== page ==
Published Jul 16, 2009
I recently graduated from a university with a BA in Psychology.
I wanted to know if there are any programs that will let me get a Masters in Nursing with a speciality in Anesthesia for non nursing degree holders. I know Columbia University in New York does! Any other programs?
Please let me know. I couldn't find any besides Columbia.
I'm hoping someone will help me out so I can start the application process.
I welcome all suggestions.
I though Columbia required at least 1 year critical care clinical experience to even eligible to start the CRNA program. Thus, you would have to have an RN license.
Did someone tell you that you didn't need to be an RN to enter the program? You can be an RN without a Bachelor's degree, of course. There are RNs with an Associate's degree, and some may have a Bachelor's in another field.
I think there are combined BS/MS programs, where you would first get your Bachelor's then work on your Masters. I think Columbia may offer this.
I don't think there is a direct entry just for the MS without having an RN license. Anyway, I think if you want to be a CRNA, you have to have some experience in nursing.
NurseKitten, MSN, RN
Trust me, you won't live through a CRNA program without nursing experience, VERY preferably in critical care. Not saying that to be ugly, or cast aspersions on your intellect...I just know the hell I've been through over the past year in my program.
Nursing experience is non-negotiable. Some places will let you in with an ADN in nursing if you have a bachelor's in another field. This is a particular favorite option of the bachelor-prepared respiratory therapists...get their ADN and go to CRNA school. One of the programs in Miami does this, but I don't know specifically which one - could find out if you wanted.
I'm sorry what I meant was a program that will let me get my BS and MS in nursing. Columbia's programs is around four years and you get a BS and then an MS in a specialty you choose (nurse anesthesia is an option). It's a combined BS/MS program. Are there any other programs like that for students holding bachelors in others fields?
Thanks a lot everyone :wink2:
Ps. Also, does any one know how practical programs like DePaul and Rush's masters programs are please let me know. They offer masters in nursing to non nursing degree holders. I belive Rush's program is called GEM (General Entry Masters to Nursing) and DePaul's MENP (Masters Entry to Nursing Practice). After going through this program I can sit to take the NCLEX.
Will I be able to obtain a job in acute care if I go through these masters programs or will I have a difficult time finding a job? I know that it will be hard enough for students who go through the traditional RN/BSN track track to find a job in acute care in this economy. What are my odds if I do the MENP or GEM program? I guess it's better to find out early.
If someone can help me please do. All suggestions welcome. More karma pts. for anyone who can help.
Have u looked into the university of rochester's nursing program? Or Pace University has a combined 1 yr BSN/MSN but u must already have a BS/BA in another field plus have taken the GRE. Molloy has an accelerated BSN/MSN program too for people who have a degree already. i am not sure which of these schools have a CRNA MS program.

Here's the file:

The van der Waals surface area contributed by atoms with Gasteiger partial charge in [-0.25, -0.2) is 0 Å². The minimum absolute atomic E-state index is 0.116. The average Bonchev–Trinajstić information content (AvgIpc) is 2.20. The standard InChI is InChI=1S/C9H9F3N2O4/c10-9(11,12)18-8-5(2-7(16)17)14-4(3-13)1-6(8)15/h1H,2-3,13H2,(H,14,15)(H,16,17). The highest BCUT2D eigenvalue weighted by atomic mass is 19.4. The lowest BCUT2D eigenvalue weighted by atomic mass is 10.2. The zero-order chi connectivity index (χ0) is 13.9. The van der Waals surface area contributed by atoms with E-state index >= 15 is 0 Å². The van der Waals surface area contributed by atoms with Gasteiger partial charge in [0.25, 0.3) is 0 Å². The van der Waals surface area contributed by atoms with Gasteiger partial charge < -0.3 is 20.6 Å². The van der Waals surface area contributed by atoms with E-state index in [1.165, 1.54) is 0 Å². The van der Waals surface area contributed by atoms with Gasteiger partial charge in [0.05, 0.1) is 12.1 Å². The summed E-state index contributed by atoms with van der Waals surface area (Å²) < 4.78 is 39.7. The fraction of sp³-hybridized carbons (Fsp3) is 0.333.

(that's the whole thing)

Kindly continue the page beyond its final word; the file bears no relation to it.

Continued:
I did the accelerated program at Columbia and was able to find an ICU job after my BSN. Yes, it is harder to get a job in critical care as a new grad, but it definitely can be done. I applied to around 25 ICU positions and got interviews at 4 hospitals. From the time I took my Boards to my time of hire was about 1.5 months.
Programs other than Columbia that offer accelerated BSN (for those who hold a Bachelor's in another field) to CRNA programs include UPenn and Georgetown. Duke also has an accelerated BSN program, but you would still have to apply to their CRNA program after finishing your BSN (it is not direct entry). But provided you do well in your BSN, Duke would prefer to accept one of their own students into the CRNA program than a lateral student.
Hope some of this helps.
It is actually a national requirement to have experience in critical care before entering a CRNA program.
Direct from the AANA's website:
Downstate in Brooklyn has a CRNA program
HouTx, BSN, MSN, EdD
Very interesting thread, with lots of great information from posters. However, I would like to respond to the issue that the OP posted about jobs for MSN new grads.
"Will I be able to obtain a job in acute care if I go through these masters programs or will I have a difficult time finding a job? I know that it will be hard enough for students who go through the traditional RN/BSN track track to find a job in acute care in this economy. What are my odds if I do the MENP or GEM program? I guess it's better to find out early"
There is a dichotomy in all types of professional education, including nursing ... theoretical/academic versus actual practice. New graduate nurses are pretty much all looked at the same way, no matter what their underlying degree may be.... they are all 'newbies' that require high levels of support and development in order to achieve competency and work independently.
A new grad from a direct-entry MSN program may actually be less attractive than the new grad BSN or ADN if they appear to expect more recognition and perks. The 'higher degree' does not make them any more valuable at the bedside or in patient care because the clinical portion of their education is pretty much the same. If a hiring manager has been burned by any new grad prima donnas whose demands exceed those of more experienced staff, he/she would naturally be reluctant to hire anyone that would appear to have this type of baggage. MSN new grads would be well-advised to make an extra effort to be humble when applying for jobs.
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